- What procedures are in fact possible at this clinic? Do they do IVF clinic in Hyderabad? ICSI? Blastocyst transfer or other assisted reproductive technology options? Are the procedures rather performed at the clinic or elsewhere? If at a hospital, which hospital? If one lives far from the clinic, can certain tests as well as procedures be done closer to one’s home?
- What donor or surrogacy options are available? Does the clinic run a donor program or must one use an agency? If they have a donor program, is one limited to donors from their program, or can one make use of an agency if one wants? Do they offer embryo donation services? What if one decides to donate any of one’s leftover embryos, either to another infertile couple or to science?
Can they also help you with that?
What procedures are they recommending for your particular case? Will they consider ovarian stimulating drugs alone, or IUI before moving on to IVF? How many cycles of IUI will they, in fact, agree to try? Different clinics may also recommend different treatment plans, and one may be more favorable to oneself.
- How many embryos are transferred in one cycle? And who decides how many embryos are transferred: the doctor or the patient?
- Who decides whether or not the given cycle is canceled if the response is less than optimal? Can one request that the cycle is continued anyway, even if the possibility for success is low?
- Is the clinic a member of the Society for Assisted Reproductive Technology (SART)? Do they also adhere to ASRM guidelines?
- Do they report their IVF success statistics to CDC? If yes, one should be able to find their success statistics with this fertility clinic finder. One can also look up statistics on the CDC’s website.
- Is the lab accredited by the College of American Pathologists or by the Joint Commission? One can confirm accreditation on the College of American Pathologist’s website, searching by the zip code of the clinic one is investigating.
- Does the lab perform cryopreservation of embryos? What about eggs and sperm? Where are the embryos, eggs, or sperm stored? What emergency procedures do they have in the case of a power outage or earthquake?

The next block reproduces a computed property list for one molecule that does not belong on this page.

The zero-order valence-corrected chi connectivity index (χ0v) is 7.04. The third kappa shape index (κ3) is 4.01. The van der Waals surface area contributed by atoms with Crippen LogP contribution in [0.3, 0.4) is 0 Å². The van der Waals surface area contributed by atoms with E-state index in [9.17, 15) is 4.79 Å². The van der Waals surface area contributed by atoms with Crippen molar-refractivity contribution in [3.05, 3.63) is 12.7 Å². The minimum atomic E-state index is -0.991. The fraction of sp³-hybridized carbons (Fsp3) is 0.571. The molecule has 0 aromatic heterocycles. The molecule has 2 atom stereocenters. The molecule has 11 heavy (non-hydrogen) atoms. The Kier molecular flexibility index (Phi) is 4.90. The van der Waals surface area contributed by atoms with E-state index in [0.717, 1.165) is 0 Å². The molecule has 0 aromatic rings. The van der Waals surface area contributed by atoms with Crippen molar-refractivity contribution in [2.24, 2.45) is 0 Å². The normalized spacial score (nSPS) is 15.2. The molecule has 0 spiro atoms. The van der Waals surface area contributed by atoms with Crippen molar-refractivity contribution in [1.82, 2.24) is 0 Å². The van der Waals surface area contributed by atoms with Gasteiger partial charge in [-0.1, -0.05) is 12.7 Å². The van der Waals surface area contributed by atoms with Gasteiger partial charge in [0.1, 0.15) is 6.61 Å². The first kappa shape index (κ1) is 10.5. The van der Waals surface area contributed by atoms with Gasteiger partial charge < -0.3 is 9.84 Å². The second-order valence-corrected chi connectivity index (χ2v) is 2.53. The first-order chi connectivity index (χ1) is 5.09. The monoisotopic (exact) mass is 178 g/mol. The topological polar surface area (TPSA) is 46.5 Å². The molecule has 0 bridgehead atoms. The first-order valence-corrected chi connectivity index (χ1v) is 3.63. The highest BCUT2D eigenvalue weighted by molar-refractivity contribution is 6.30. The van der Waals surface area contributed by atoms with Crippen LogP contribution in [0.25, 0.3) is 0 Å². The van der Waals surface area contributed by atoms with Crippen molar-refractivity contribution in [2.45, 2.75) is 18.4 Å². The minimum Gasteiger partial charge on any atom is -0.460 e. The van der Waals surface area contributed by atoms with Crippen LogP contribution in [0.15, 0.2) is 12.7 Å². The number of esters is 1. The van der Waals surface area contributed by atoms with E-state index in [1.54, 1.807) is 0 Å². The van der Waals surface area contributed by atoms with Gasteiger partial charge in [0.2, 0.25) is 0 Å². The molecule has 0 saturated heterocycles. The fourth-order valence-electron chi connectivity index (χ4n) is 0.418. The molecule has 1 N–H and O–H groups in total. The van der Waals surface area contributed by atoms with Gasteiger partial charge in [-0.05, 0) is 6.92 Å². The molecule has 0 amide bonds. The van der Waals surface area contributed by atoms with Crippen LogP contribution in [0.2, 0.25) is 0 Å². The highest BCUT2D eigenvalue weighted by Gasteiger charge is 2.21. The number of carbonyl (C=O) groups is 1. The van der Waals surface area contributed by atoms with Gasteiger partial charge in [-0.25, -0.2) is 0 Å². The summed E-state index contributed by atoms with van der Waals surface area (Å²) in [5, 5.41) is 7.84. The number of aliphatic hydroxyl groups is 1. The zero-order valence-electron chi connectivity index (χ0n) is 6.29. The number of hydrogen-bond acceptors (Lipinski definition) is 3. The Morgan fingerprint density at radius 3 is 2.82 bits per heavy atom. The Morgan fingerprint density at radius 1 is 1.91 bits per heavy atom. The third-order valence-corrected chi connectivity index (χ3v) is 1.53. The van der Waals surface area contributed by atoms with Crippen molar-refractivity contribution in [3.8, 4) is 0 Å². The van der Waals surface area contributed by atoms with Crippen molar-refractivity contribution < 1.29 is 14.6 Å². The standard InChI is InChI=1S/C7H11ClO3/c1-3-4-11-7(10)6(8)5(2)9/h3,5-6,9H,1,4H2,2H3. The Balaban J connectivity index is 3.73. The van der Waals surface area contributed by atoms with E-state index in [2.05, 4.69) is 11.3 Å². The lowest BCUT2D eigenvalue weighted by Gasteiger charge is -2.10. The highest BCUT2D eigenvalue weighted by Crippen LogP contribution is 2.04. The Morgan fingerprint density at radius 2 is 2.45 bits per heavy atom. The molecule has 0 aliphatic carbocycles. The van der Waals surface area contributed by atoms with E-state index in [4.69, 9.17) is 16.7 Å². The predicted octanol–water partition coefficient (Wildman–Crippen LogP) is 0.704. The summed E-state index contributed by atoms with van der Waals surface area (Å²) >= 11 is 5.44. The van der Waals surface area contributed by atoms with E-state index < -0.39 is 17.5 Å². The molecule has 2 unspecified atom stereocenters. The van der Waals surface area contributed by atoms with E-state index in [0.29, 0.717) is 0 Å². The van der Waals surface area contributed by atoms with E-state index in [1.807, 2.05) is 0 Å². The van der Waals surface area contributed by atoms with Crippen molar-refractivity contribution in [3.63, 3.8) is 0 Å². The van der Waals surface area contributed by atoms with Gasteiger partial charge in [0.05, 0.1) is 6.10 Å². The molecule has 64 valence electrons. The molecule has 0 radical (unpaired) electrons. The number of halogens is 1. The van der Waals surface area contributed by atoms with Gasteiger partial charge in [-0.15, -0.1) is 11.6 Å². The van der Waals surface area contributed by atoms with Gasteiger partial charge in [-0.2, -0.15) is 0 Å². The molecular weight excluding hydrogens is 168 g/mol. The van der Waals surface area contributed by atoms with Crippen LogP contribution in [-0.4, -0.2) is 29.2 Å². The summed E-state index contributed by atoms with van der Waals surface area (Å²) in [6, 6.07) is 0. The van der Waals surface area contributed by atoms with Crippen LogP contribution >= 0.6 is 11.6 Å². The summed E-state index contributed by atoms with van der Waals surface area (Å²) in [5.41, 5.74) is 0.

More factors to consider before choosing a clinic:
- Where is the clinic? Many people are not really lucky enough to live next to the clinic they did in fact require. Travel time is an important factor to consider, especially if one is doing IVF, as one may also indeed need to be at the clinic almost every day for part of one’s cycle. If one does need to travel, one also does need to remember one will need lodging and time off from work.
- Is the staff pleasant? One is likely to be working with the clinic for months, and possibly years. Do they answer one’s questions? Are they also courteous and helpful on the phone? Or does one feel like they are rushing one along?
- What days and hours is the clinic open? Are there extra early hours or evening hours, so one can have monitoring appointments before or after work? Are they also open for the weekend? In case it is not so then how do they handle IVF or IUI transfers that do need to occur on a Saturday or Sunday?
- Are there particular hours one can call to ask questions or get updates from one’s doctor or a nurse? How are calls handled that are outside of office hours?
- Do they offer any special services beyond basic fertility treatment? Do they have an on-staff counselor in order to help one work through one’s options? Do they have support groups?